Mo Chit Uncovered: A Day At Bangkok’s Busiest Bus Station…

The Northern Bus terminal, or Mo Chit, is Bangkok’s biggest and busiest station. Serving provinces predominantly in the north and northeast of the country, it’s an axis of excursions for all different walks of Thai life – with thousands of local and foreign travellers using the station daily.

Mo Chit smoulders.

It smoulders with the humidity of the city, and the exhaust fumes of idling buses, and the soupy steam of perspiration emitted from the nomadic masses.

Fortunately there is a veritable swath of eateries within the terminal building where one might purchase a snack and a drink, or even a full plate of food in order to obtain a modicum of comfort and satiate the appetite before the vehicle departs.

Let’s meet some of the characters passing through one of Bangkok’s most vibrant gateways…

Bum and Trevor

It’s outside a 7-Eleven that we meet our first pair of passengers: Bum, a 41-year-old Thai national who hails from the Thai/Laos border province of Mukdahan, and Trevor, a 67-year-old retired butcher from Stockport.

Apparently engaged in a deep and heated recourse, we let the couple conclude their tête-à-tête which ends with Trevor marching into the shop with a cocked and loaded wallet.

Meanwhile, Bum remains somewhat forlorn at the entrance:

“He will not stop drinking!” she tells me, while reaching into her handbag for a menthol nasal inhaler to clear her nose.

As if to add some authenticity to this statement, Trevor presently emerges to the dulcet ‘ding-dong’ of the 7-Eleven sliding doors with a carrier bag fit to burst with large bottles of beer Leo.

“Just a little aperitif,” he says, expertly cracking open one of the bottles with an upturned cigarette lighter and deftly putting paid to half of the contents.

It’s hard not to notice that Trevor and Bum have packed to excess today with no less than four large suitcases in tow.

“We’re moving to the sticks,” remarks Trevor, gesturing towards their laden trolley.

“Yep, it’s far too expensive for us in the big city, so we’re going to stay with Bum’s parents in Mukdahan for a few months while we sort out our own accommodation.”

Bum looks pensive. Trevor drinks.

And the unlikely couple go on their way…

Greta and Heidi

Gap year students Greta and Heidi from Holland stand out amid the sweat-sodden masses.

They are six feet tall, blonde, fresh-faced and beautiful.

Attached to backpacks which could quite happily accommodate an Isuzu D-Max, the ladies go on to inform me that they are heading into the wilds of Thailand’s Isaan region today, where they will embark on a two-day trek around Khao Yai national park.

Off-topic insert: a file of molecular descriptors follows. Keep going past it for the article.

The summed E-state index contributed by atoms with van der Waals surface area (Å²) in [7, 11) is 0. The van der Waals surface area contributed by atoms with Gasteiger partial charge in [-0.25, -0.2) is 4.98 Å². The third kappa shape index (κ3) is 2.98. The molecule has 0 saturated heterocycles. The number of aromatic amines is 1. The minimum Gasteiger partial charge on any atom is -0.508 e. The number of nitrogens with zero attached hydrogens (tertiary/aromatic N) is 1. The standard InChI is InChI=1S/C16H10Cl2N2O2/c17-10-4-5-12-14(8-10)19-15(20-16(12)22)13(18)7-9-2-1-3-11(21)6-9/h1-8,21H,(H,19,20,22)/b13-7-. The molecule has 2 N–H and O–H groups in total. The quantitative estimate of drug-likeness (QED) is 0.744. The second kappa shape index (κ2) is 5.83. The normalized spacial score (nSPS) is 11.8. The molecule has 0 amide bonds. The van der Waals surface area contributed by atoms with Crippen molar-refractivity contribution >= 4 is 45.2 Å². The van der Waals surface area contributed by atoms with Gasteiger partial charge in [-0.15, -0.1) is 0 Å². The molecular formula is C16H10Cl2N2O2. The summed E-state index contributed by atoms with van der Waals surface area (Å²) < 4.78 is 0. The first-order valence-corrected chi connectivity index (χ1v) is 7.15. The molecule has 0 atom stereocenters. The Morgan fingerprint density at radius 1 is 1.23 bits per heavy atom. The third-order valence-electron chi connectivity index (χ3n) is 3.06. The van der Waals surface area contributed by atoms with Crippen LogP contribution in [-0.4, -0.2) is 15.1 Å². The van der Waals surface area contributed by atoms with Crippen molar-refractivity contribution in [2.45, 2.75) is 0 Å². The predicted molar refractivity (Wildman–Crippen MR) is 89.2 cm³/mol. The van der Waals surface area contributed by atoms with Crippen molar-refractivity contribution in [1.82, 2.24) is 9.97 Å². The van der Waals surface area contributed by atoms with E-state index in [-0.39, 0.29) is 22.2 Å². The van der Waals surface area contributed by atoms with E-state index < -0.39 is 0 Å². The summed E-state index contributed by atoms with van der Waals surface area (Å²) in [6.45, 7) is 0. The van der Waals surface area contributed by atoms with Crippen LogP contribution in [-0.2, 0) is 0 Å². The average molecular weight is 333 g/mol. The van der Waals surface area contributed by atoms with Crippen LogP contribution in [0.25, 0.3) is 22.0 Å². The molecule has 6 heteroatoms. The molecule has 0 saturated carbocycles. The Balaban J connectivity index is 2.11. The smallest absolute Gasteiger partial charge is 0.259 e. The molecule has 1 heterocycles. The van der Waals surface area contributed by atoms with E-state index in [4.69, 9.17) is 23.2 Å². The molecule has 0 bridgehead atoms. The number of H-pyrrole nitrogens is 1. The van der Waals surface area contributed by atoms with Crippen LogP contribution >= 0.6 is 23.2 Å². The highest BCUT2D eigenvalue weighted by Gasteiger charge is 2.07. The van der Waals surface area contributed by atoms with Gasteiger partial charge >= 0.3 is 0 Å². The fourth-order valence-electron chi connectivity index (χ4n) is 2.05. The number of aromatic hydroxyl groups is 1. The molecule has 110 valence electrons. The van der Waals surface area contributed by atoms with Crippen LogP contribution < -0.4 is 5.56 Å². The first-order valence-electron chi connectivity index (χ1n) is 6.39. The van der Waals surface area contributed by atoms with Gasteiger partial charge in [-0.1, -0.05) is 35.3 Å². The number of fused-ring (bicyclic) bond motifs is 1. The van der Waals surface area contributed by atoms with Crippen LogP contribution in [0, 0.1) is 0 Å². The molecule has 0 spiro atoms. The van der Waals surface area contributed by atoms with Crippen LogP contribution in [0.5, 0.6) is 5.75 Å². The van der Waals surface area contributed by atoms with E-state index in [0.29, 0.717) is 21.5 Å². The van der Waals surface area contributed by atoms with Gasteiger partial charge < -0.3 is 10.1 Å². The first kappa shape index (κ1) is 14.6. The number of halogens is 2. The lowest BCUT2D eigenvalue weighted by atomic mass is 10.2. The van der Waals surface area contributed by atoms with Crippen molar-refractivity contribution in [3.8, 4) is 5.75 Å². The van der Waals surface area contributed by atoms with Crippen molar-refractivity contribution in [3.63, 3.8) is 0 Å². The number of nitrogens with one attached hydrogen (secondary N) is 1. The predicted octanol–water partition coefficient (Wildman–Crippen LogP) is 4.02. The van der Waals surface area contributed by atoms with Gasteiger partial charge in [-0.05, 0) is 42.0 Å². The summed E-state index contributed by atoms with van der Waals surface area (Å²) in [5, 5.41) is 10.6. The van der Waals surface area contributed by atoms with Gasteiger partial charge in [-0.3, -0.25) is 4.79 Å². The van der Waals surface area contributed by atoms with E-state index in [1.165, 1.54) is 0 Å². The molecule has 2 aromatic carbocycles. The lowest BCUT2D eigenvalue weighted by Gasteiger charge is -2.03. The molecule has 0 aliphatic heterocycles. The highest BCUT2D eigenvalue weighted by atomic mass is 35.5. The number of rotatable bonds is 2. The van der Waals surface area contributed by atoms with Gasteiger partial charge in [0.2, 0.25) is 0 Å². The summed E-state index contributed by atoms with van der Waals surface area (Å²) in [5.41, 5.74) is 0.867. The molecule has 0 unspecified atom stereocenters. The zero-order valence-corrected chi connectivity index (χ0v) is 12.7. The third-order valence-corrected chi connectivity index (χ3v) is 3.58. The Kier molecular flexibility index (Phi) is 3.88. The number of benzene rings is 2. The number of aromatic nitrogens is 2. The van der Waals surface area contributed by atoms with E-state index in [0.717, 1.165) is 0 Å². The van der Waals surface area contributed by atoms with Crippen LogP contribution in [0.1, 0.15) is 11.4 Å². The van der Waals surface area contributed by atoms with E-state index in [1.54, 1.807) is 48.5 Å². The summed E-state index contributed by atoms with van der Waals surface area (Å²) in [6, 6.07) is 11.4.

Each sporting quirky apparels freshly plucked from the stalls of Khao San Road, they represent every European twentysomething on that much-hallowed voyage of self-discovery while subsisting on a budget of minus five Euro per day.

“Today we will travel on a second-class bus to Pak Chong”, they chime almost in unison.

“This way we make a saving of 40 baht”.

They, of course, had the option of using Nakhon Chai Tours or the First Class service, but their parsimonious approach to world travel has apparently moved them to employ the services of a bus company with a track record for mainly reckless driving with occasional disastrous results.

Still, Greta and Heidi weren’t to know this.

But they will.

Upon the cessation of the journey one can only surmise that they will be on the telephone to their parents regaling how their lives flashed before their eyes, and could you please send sufficient funds for me to get back to the Western hemisphere post haste.

Sniff, sniff, sob, sob.


Next we meet May, a glamorous, silky-haired 20-year-old with an hourglass figure, soft brown skin and a knowing grin which belies her tender years.

May comes from Surin, Thailand’s driest, and therefore poorest, province.

She has spent the last seven months seeking her fortune in the big city and is now heading back home to share the spoils with her family.

May has been a rather busy young lady, and during her stay in the Big Mango has accrued no less than six foreign boyfriends – from Singaporeans to Scandinavians – whose combined donations have made her a millionaire.

But things haven’t always been so easy. Just eight months ago, when she wasn’t up to her neck in buffalo shit, May would toil hard under a tropical sun, harvesting rice by hand and maintaining drainage ditches and canals.

“Now we can buy our own rice!” she tells me, a big beaming smile etched onto her face.

Indeed her trolley is laden with 10kg bags of Hom Mali (the Mercedes Benz of the sacred grain) as well as a selection of dried and cured foodstuffs. May has certainly proved that bending over in a bedroom is significantly more lucrative than doing so in a rice paddy, and more power to her.

Nonchalantly stepping on to the bus now, her iPhone 6 begins to buzz in her jean pocket. She answers.

“Hello darling, how are you….” And the conversation is lost amongst the melee.

And so the sun sets over Mo Chit Bus Station – but you can bet every grain of rice in Roi Et that its doors will open again tomorrow.

And another band of colourful and complicated characters will spill through en route to wherever their lives are destined to go…


Feature image is a Photoshop menage of images by ThreedozenpegsIan Fuller and ChrisO



About Author

A connoisseur of larb moo and lau khao, Steve Edwards spent 14 years in the Siamese underbelly. He's currently licking his wounds in London, preparing to step back into the breach... Follow him on Twitter @isaansteve

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